20th century[]

Limited settlement of Bedouin tribesmen in nearby towns and villages has always been an ongoing process in the region. Settled families in `Annizah are to be found not only in Saudi Arabia, where they are most numerous, but also in Kuwait, Jordan, Iraq, Syria, Lebanon, United Arab Emirates, Qatar, Oman, Bahrain, Ahwaz (Iran) and the West Bank, where the village of Anzah near Jenin is reportedly named after the tribe.

The establishment of the modern borders of the Middle East dealt a severe blow to the Bedouin lifestyle of tribes such as `Annizah, which were accustomed to raising their animals over wide areas spanning many modern states. Special arrangements were made in the early 20th century for these tribes, but the vast majority ended up settling within these new states and taking Saudi, Kuwaiti, Iraqi, Lebanese, Syrian, or Jordanian citizenship. These recently settled tribesman are often distinguished from their sedentary cousins by retaining tribal appellations such as al-`Annizi or Al-Ruwaili as their surnames.

Notable people[]

Among the tribe's members are:

Notable Families[]

Several stories about the way Hathal obtained the Sheikhdom were told, however Ibn Abar a notable Anezi Historian believes that history tells us that Hathal came to power when Makkah's Sharif was unable to collect the zakat of one of the tribes near Makkah and was disturbed about it, here Sheikh Hathal emerged and pledged to the sheriff to bring him the zakat of this tribe, and in fact this was done for him, and from here he was appointed as a general sheikh of the tribe of Annazah and was given the seal and the bundle of Sheikhdom. Ibn Abar quoted on this saying :

“It is for the benefit of this narration that it is told from various perspectives with agreement and consensus on the cause and content, and it is for the purpose of collecting zakat from this tribe and bringing it to the Sharif, and we have the right to ask why sheikh Hathal pledged to carry out this mission. Did Sheikh Hathal have a personal contact with the Sharif, or did he have knowledge and connections with him? Was he the one who offered this service on his own initiative, or was it something that was brought to his attention? Why was the actual version of this story not kept in the same way over and over again? There are a lot of unanswered questions and mysterious occurrences around the circumstances of this case that we don't know about! There is no doubt, however, that the man was of enormous importance and presence among the people of his tribe, and that he was not an average person at the time, and that something like this prompted him to assume the Sheikhdom of this vast, great, and ancient tribe.”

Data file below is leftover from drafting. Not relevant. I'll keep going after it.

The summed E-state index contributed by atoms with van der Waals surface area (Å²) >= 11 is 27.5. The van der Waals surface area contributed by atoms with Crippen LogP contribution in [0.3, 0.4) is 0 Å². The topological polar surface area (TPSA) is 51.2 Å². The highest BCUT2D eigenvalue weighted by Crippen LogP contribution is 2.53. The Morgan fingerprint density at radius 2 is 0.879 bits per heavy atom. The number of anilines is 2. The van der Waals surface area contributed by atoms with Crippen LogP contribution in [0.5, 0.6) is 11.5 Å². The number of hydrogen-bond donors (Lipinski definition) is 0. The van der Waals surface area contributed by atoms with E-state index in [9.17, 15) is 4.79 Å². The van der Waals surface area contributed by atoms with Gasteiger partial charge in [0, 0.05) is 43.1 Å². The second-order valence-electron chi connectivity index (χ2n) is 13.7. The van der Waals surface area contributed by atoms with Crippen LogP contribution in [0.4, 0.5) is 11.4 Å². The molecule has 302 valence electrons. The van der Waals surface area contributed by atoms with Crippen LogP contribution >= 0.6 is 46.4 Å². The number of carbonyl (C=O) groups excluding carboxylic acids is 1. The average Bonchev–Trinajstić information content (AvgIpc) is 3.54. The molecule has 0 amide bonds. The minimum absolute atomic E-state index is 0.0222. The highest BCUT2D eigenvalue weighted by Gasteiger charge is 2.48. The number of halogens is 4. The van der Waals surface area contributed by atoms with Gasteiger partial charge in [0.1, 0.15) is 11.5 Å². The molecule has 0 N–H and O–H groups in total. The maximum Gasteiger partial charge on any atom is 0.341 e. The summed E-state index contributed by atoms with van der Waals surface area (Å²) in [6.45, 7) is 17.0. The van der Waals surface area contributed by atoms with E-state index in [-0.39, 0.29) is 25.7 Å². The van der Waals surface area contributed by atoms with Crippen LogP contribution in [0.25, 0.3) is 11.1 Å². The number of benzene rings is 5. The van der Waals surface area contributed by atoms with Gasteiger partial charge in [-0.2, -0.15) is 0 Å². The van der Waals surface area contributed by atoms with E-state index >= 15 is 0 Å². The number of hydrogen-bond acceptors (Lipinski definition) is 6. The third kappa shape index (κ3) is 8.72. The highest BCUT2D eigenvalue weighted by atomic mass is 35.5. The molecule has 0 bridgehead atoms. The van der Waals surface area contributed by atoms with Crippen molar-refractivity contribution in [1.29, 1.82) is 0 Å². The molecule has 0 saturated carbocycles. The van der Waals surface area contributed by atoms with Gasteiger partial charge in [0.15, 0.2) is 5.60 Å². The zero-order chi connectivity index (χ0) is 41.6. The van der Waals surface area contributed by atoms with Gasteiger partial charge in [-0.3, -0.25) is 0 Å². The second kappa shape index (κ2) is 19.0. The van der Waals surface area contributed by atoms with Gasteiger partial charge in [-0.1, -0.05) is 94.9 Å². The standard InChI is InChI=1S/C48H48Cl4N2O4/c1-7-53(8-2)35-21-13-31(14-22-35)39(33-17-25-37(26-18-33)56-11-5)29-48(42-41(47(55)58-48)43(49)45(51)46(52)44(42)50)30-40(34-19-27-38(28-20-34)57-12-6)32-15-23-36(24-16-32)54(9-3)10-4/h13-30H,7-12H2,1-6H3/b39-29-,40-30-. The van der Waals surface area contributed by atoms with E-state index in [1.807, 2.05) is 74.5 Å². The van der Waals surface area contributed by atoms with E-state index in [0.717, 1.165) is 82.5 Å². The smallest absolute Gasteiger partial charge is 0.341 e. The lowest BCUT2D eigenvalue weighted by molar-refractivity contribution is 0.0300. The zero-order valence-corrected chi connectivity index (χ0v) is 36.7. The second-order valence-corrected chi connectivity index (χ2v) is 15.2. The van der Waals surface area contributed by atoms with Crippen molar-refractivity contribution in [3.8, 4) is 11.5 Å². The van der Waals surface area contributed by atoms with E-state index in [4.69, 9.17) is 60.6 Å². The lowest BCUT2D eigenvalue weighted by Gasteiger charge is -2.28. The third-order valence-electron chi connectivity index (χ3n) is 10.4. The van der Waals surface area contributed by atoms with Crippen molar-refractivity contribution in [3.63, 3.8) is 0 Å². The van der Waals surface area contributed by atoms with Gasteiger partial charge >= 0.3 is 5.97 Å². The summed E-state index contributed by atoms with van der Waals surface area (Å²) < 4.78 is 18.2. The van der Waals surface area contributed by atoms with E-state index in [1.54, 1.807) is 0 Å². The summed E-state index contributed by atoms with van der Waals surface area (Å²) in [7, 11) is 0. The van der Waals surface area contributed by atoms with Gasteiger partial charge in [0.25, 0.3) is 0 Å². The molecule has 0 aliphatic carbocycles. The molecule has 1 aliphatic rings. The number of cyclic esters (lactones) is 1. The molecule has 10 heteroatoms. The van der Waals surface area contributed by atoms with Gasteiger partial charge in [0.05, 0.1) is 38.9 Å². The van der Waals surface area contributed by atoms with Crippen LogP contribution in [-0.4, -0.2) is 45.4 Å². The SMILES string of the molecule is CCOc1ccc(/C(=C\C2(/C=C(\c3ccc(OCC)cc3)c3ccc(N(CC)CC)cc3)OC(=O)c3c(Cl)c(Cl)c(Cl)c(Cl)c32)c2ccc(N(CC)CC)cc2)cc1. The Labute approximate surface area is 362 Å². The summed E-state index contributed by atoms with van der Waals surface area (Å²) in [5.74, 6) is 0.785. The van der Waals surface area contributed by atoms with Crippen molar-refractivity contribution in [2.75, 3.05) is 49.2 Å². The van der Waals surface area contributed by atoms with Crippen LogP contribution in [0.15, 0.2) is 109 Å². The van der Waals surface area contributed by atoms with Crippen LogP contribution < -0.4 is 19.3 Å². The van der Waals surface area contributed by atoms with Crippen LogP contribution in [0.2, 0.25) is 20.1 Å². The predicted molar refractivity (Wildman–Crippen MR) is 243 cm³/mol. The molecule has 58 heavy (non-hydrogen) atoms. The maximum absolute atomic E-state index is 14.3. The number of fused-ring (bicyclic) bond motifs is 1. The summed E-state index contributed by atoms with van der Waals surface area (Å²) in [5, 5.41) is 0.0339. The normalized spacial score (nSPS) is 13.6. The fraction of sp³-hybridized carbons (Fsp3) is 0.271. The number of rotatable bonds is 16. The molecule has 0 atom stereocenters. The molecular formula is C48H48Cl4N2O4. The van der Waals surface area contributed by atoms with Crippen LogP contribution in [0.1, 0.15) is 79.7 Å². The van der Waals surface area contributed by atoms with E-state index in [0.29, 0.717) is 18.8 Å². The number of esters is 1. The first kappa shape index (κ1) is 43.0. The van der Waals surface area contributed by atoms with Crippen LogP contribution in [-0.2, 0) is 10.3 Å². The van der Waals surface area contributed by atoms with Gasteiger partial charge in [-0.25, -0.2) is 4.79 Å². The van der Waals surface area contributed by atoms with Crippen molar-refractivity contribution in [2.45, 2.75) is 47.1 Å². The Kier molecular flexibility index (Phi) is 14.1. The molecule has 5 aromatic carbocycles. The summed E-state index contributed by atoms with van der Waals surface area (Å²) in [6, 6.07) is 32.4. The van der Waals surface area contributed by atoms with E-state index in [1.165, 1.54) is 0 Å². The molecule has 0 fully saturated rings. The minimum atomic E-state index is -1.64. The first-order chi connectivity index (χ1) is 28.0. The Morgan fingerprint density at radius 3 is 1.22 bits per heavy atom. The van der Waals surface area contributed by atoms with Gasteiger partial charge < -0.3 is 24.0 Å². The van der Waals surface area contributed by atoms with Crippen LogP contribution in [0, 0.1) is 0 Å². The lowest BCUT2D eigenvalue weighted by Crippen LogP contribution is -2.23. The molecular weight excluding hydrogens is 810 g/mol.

Hathal had two sons who were both considered Sheikhs : Sheikh Abdullah Ibn Hathal, and Sheikh Mndeel Al-Shuja' Or Mndeel the Brave. Their progeny are still regarded to be the Sheikhs of Annazah and are still given the honorary title of the Sheikhs of Shuyoukh of Annazah.

See also[]


  1. ^ Hamad Al-Jassir, "Hizzan", Compendium of the Lineages of the Settled Families of Nejd, pt. II, p. 889 (Arabic)
  2. ^ "'Anizah Tribe - sauditribes". sites.google.com. Retrieved May 17, 2021.
  3. ^ "The title of glory in the history of Najd" pages 26-30
  4. ^ The social context of pre-Islamic poetry: poetic imagery
  5. ^ U.M. Al-Juhany, Najd before the Salafi Reform Movement, Ithaca Press, 2002
  6. ^ C.M. Doughty, Travels in Arabia Deserta
  7. ^ "Role of Ikhwan in Early Saudi State"
  8. ^ "'Anizah Tribe - sauditribes". sites.google.com. Retrieved May 17, 2021.
  9. ^ "'Anizah Tribe - sauditribes". sites.google.com. Retrieved May 17, 2021.
  10. ^ "'Anizah Tribe - sauditribes". sites.google.com. Retrieved May 17, 2021.

Further reading[]